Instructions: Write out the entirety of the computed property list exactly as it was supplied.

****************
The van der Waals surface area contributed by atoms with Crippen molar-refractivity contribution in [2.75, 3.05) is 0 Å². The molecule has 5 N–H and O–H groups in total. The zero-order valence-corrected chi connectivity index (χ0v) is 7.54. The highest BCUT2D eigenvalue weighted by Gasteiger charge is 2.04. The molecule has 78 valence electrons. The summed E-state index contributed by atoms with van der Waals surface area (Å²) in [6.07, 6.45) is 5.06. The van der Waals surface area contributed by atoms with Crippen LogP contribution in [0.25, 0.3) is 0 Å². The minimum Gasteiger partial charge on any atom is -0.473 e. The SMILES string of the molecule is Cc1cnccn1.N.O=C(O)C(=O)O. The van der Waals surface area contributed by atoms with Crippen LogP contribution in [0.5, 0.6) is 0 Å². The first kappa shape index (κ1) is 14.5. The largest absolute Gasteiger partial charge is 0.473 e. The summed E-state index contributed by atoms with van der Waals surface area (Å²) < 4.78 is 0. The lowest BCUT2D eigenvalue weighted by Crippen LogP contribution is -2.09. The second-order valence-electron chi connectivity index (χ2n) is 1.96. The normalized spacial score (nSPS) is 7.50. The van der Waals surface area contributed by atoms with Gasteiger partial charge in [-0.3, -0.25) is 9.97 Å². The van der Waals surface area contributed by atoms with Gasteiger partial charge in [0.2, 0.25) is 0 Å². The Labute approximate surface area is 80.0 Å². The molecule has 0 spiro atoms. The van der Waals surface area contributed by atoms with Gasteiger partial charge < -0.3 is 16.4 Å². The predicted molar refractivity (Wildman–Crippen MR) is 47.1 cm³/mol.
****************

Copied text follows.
The van der Waals surface area contributed by atoms with Crippen molar-refractivity contribution in [2.75, 3.05) is 0 Å². The molecule has 5 N–H and O–H groups in total. The zero-order valence-corrected chi connectivity index (χ0v) is 7.54. The highest BCUT2D eigenvalue weighted by Gasteiger charge is 2.04. The molecule has 78 valence electrons. The summed E-state index contributed by atoms with van der Waals surface area (Å²) in [6.07, 6.45) is 5.06. The van der Waals surface area contributed by atoms with Crippen LogP contribution in [0.25, 0.3) is 0 Å². The minimum Gasteiger partial charge on any atom is -0.473 e. The SMILES string of the molecule is Cc1cnccn1.N.O=C(O)C(=O)O. The van der Waals surface area contributed by atoms with Crippen LogP contribution in [0.5, 0.6) is 0 Å². The first kappa shape index (κ1) is 14.5. The largest absolute Gasteiger partial charge is 0.473 e. The summed E-state index contributed by atoms with van der Waals surface area (Å²) < 4.78 is 0. The lowest BCUT2D eigenvalue weighted by Crippen LogP contribution is -2.09. The second-order valence-electron chi connectivity index (χ2n) is 1.96. The normalized spacial score (nSPS) is 7.50. The van der Waals surface area contributed by atoms with Gasteiger partial charge in [-0.3, -0.25) is 9.97 Å². The van der Waals surface area contributed by atoms with Gasteiger partial charge in [0.2, 0.25) is 0 Å². The Labute approximate surface area is 80.0 Å². The molecule has 0 spiro atoms. The van der Waals surface area contributed by atoms with Gasteiger partial charge < -0.3 is 16.4 Å². The predicted molar refractivity (Wildman–Crippen MR) is 47.1 cm³/mol.